Tools for students on the web include the second edition of Exploring Ancient World Cultures, an introductory, on-line, college-level textbook with pages on the ancient Near East, India, Egypt, China, Greece and Rome, as well as on topics such as early Islam and medieval Europe. An anthology of original sources, a chronology, maps, images, computer-graded quizzes, a bibliography of print and film resources, and an index to related web sites are included. This site is edited by Anthony Beavers, an associate professor of philosophy and religion at Evansville University. In time, the textbook will have chapter-length histories for each unit.
Frequently asked questions (FAQ) about careers in archaeology are answered in a well-written, text-only document maintained by David L. Carlson at Texas A&M University. It describes the various jobs available to archaeologists and the educational requirements for professional status, lists colleges and universities with archaeology programs, and recommends introductory books. It also provides links to a schedule of weekly television programs covering the ancient world, reviews of archaeological films, and works of fiction featuring archaeologists or archaeological sites.
The Seven Wonders of the Ancient World has illustrations of what the Seven Wonders may have looked like and information on their location, history, and description, with applicable quotations from ancient authors. Links within the text and a list of related topics expand the coverage beyond the monuments themselves.
The Archaeological Institute of America's web site describes the institute's mission, lists its local societies and how to join them, tours to the Classical World, and its code of archaeological ethics. Information on how to order the Archaeological Fieldwork Opportunities Bulletin, a book listing excavations around the world in need of volunteers, is available under the "Other Resources" link in the "Publications" section. Similar information may be obtained directly at Archaeological Fieldwork Opportunities [www.cincpac.com/afos/testpit.html - not available as of 3/10/06], which lists more than 50 excavations in need of volunteers.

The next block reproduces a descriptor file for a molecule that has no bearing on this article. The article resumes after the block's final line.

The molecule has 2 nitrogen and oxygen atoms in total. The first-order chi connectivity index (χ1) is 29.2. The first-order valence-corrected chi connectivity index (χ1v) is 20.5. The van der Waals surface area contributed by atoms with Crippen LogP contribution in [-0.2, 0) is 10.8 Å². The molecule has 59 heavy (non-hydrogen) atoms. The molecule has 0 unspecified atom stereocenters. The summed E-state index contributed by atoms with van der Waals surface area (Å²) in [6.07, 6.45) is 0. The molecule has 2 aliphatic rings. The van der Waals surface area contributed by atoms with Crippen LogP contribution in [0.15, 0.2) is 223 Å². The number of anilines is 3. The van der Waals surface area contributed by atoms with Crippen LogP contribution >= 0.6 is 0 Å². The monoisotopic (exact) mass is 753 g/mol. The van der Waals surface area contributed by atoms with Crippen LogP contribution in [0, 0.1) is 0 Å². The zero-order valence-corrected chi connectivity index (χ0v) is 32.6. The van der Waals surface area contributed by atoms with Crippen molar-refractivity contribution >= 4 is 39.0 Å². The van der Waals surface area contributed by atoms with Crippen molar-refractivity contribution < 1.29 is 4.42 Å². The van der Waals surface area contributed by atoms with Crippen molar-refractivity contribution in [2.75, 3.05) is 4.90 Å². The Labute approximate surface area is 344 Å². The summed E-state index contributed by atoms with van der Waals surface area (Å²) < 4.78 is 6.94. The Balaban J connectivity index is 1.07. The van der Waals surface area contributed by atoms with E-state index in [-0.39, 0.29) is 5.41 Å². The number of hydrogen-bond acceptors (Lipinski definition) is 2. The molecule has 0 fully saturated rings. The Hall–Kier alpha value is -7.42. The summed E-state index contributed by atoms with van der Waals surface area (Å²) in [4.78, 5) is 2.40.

To find a web page that fits your own interests, try the following indexes, which offer links to other web sites.
ABZU, from the Oriental Institute of the University of Chicago, is a series of indexes organized by author, project, and institutional affiliation to virtually all known Internet resources on the ancient Near East.
African Academic Resources [squash.la.psu.edu/~plarson/links/aac.html - not available as of 11/22/04] has links to pages on archaeology in Africa.
The Archaeological Resource Guide for Europe has more than 1,000 links organized by country, subject, period, sites, and monuments. Many of these sites are not in English.
ArchNet: the World Wide Web Virtual Library for Archaeology has links to web sites on archaeology worldwide.
Argos [argos.evansville.edu - not available as of 9/21/03] is a search engine that locates web sites within its library of peer-reviewed resources on archaeology and the ancient world. Argos is updated weekly.
Asian Archaeology Information Plaza [www.haniwa.com/english/ - not available as of 11/22/04] has links to pages on Indonesia, Malaysia, the Philippines, Taiwan, and Korea.
The Classics and Mediterranean Archaeology Home Page [rome.classics.lsa.umich.edu - not available as of 3/10/06] has links to museum exhibits, images, site reports, geographic information, and news groups and e-mail lists.
The Council for British Archaeology Internet Information Service has links to sites on archaeology in Britain.
Egyptology Resources has links to sites on Egyptology, and Egyptological institutions, museums, and societies.
Human Origins and Evolution in Africa maintains links to pages on Africa, evolution, and archaeology.
Internet Archaeology is an on-line scholarly journal.
Irish Archaeology Home Page lists sites on archaeology in Ireland and a database of recent excavation reports.
Romarch: Roman Art and Archaeology [www-personal.umich.edu/~pfoss/ROMARCH.html - not available as of 11/22/04] has links to sites on the archaeology of Rome and its provinces.
The World of the Vikings has links to pages on runes, sagas, ships, and schools and museums with viking programs.